But I remember Chapala. And I like the coffee liquor.

Wednesday, June 11, 2008

Bird's Eye View

I liked this picture of me...

... but he liked this picture of him. So you get them both.

Thursday, June 05, 2008

What Goes Up

I love flying, but I don't do it often. Whenever I do I have to wonder how many times a pilot takes off before, if ever, he loses that sense of wonder when the bulky, trundling can he's controlling impossibly breaks free of the ground. I am always a little apprehensive, a little giddy. And I always think of this poem by John Gillespie Magee, Jr.:

High Flight
Oh! I have slipped the surly bonds of Earth
And danced the skies on laughter-silvered wings;
Sunward I’ve climbed, and joined the tumbling mirth
of sun-split clouds, — and done a hundred things
You have not dreamed of—wheeled and soared and swung
High in the sunlit silence. Hov’ring there,
I’ve chased the shouting wind along, and flung
My eager craft through footless halls of air...
Up, up the long, delirious, burning blue
I’ve topped the windswept heights with easy grace
Where never lark nor even eagle flew—
And, while with silent lifting mind I’ve trod
The high untrespassed sanctity of space,
Put out my hand, and touched the face of God.
My layover on the way to Kansas City is in Vegas, and I have to stop for a moment in the accordioned tube and breathe the desert in. To stand at the window (conspicuously wrapped in a huge gray sweater; I am always cold in airports) and look out across the tarmac at the palms and the marbled stone peaks at the western edge of the city. I have to stuff a $5 bill in a slot machine but I seem not to have inherited Dad's luck, or rather, his patience. I got his love of Las Vegas, the look and feel and energy of it, and that's enough.

Flying away from Vegas with the sunburned, hearty tourists, I look down and recognize the toothy rim of the Grand Canyon. The woman behind me orders an overpriced Bloody Mary; when it arrives I can smell the tomato and vodka in the confined space and decide that flying is a very intimate, ceremonial activity, a communion of ginger ale and peanuts instead of wine and wafers and the requisite Sermon of In-Flight Safety. If this plane goes down, I'll die with this stranger's knee touching mine.

The decidedly non-clerical Southwest staff is getting ever more saucy. After reciting the Seatbelt Psalm, our pretty crew chief rhymes, "Give your neighbor a hug and your seatbelt a tug, this Boeing is going!" She thanks everyone who listened to her spiel and wishes everyone who didn't good luck, which makes several people chuckle. On
one of the flights on my way home I'll encounter a flight attendant who was simply born to do this job, a gently flamboyant gay man who looks like a short, pudgy Clinton Kelly. He's efficient and firm and politely detached, even with the 10-year-old triplets from hell who are flying alone to Utah to see Grandma (they beg for extra Cheese Nips and continually push the call button, and I want to strangle them for him), and yet somehow he makes the passengers feel as if our comfort is his highest priority. He's entertaining and gracious even as his eyes betray intense concentration on the tasks at hand, and I enjoy watching him treat the female crew members with an offhand affection and respect they obviously appreciate.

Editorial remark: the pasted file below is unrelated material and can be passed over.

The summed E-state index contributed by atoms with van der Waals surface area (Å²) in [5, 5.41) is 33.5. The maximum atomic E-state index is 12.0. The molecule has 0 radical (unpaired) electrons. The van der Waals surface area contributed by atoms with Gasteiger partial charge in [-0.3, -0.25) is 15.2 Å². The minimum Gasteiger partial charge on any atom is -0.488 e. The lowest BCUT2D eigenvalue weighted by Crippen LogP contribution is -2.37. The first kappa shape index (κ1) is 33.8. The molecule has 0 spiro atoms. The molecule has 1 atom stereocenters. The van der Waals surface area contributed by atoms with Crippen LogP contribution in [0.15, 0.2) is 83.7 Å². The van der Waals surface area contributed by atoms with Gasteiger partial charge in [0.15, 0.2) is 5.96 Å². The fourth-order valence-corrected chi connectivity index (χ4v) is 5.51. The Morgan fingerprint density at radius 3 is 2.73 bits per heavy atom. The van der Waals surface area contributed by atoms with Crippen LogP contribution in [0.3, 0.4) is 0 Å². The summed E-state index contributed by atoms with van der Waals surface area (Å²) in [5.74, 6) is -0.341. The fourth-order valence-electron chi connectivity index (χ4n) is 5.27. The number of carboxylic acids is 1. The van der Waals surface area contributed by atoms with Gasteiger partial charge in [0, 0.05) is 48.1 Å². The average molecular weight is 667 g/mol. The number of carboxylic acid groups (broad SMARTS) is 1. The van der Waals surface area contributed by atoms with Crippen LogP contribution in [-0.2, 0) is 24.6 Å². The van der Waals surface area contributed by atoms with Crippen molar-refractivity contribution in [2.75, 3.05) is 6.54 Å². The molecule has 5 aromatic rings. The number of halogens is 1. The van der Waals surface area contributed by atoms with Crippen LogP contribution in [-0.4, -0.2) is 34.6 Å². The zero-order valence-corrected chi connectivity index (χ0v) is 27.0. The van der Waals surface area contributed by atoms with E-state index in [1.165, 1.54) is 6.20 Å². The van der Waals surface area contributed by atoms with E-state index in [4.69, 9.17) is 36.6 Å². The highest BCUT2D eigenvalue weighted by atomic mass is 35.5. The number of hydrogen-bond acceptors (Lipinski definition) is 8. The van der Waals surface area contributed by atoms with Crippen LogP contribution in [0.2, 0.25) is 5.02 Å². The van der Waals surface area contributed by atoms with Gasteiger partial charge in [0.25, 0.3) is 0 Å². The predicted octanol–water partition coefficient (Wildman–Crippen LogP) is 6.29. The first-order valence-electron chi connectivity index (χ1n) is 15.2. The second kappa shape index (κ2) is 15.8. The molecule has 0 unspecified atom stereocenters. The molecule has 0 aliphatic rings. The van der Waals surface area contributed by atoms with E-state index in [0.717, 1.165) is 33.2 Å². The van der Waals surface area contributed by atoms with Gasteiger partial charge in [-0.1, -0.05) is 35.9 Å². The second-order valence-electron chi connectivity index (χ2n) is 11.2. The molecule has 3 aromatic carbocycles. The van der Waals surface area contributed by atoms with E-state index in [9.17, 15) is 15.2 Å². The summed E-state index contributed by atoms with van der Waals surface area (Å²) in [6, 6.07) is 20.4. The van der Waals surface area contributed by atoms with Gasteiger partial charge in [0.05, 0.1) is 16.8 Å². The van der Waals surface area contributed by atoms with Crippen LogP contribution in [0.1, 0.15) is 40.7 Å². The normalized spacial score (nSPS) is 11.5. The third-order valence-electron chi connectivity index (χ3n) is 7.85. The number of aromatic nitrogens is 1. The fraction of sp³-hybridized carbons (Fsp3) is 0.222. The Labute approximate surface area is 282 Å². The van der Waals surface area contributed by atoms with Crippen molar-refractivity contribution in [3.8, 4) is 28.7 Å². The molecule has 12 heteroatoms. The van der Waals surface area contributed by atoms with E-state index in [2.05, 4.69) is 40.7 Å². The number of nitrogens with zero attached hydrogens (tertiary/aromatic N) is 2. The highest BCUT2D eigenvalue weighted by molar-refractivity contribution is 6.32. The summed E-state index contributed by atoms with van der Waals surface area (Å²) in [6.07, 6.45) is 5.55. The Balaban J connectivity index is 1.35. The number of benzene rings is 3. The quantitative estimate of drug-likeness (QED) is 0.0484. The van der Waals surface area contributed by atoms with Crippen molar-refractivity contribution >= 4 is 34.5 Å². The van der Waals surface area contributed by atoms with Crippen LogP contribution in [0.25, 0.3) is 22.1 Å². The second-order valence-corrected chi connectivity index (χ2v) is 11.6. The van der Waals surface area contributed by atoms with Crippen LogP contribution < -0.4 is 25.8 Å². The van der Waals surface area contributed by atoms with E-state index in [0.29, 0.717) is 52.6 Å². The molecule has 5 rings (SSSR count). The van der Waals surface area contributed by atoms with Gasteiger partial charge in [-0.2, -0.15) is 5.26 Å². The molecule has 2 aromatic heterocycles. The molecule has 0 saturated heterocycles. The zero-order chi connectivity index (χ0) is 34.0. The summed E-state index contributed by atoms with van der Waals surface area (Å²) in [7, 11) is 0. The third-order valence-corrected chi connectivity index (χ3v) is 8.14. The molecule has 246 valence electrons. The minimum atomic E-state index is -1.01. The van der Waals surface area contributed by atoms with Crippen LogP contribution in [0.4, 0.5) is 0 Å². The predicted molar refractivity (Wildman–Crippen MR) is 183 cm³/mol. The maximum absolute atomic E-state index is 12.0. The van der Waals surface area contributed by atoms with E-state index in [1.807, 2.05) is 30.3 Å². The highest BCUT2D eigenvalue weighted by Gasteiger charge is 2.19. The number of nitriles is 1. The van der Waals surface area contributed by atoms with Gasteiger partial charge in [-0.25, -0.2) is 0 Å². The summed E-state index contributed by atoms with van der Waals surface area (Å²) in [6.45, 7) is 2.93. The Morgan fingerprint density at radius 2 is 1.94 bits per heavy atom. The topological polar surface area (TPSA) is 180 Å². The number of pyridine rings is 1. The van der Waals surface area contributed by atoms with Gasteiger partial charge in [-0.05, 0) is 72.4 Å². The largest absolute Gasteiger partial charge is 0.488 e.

Flying over the lower Rockies I see dirty cakes of snow still clinging between the peaks, bleeding cold rivers that spill onto the plains in dirty streaks. In the foothills are the puncture wounds and flat, bare scars of oil wells; I know these. The sheer number of them boggles the mind and I'm convinced if I connected the dots I'd get the word "greed." Onward, over the prairie, over the plains and polka dot fields in various shades of green growth or blandly fallow. In one place there are small, puffy clouds that seem to be entertaining themselves by casting shaped shadows on the earth as they scoot overhead, like a toddler pleased with the effect of his fingers in a flashlight's beam.

Our tailwind gets us there 30 minutes early, but we spend it on the tarmac waiting for an available gate. It makes people restless, and just like in church, they squirm and fuss impatiently and irreverently and I remember why flying, like organized religion, has the ability to make me utterly miserable.

But still I love it, if only for the moment when gravity gives up to the whining Pratt & Whitney turbines and roughly 50 tons of fully loaded 737 follows its fuselage into the sky. I love waiting for the momentary sag, the audible sigh of the engines when the aircraft reaches its cruising height. I love the sudden sense of lightness when it begins the drop back down to earth. I love the bump and the sheer, shrieking physics of stopping the thing once it's back on the ground, hurtling down the runway as if pursued. And I love the tense moment right before the choreographed orchestra of clicking seatbelts and sudden bustle after the final chime. I even love stumbling stiffly up the stupid tube.

But the best part of flying is, of course, whoever is waiting at the other end.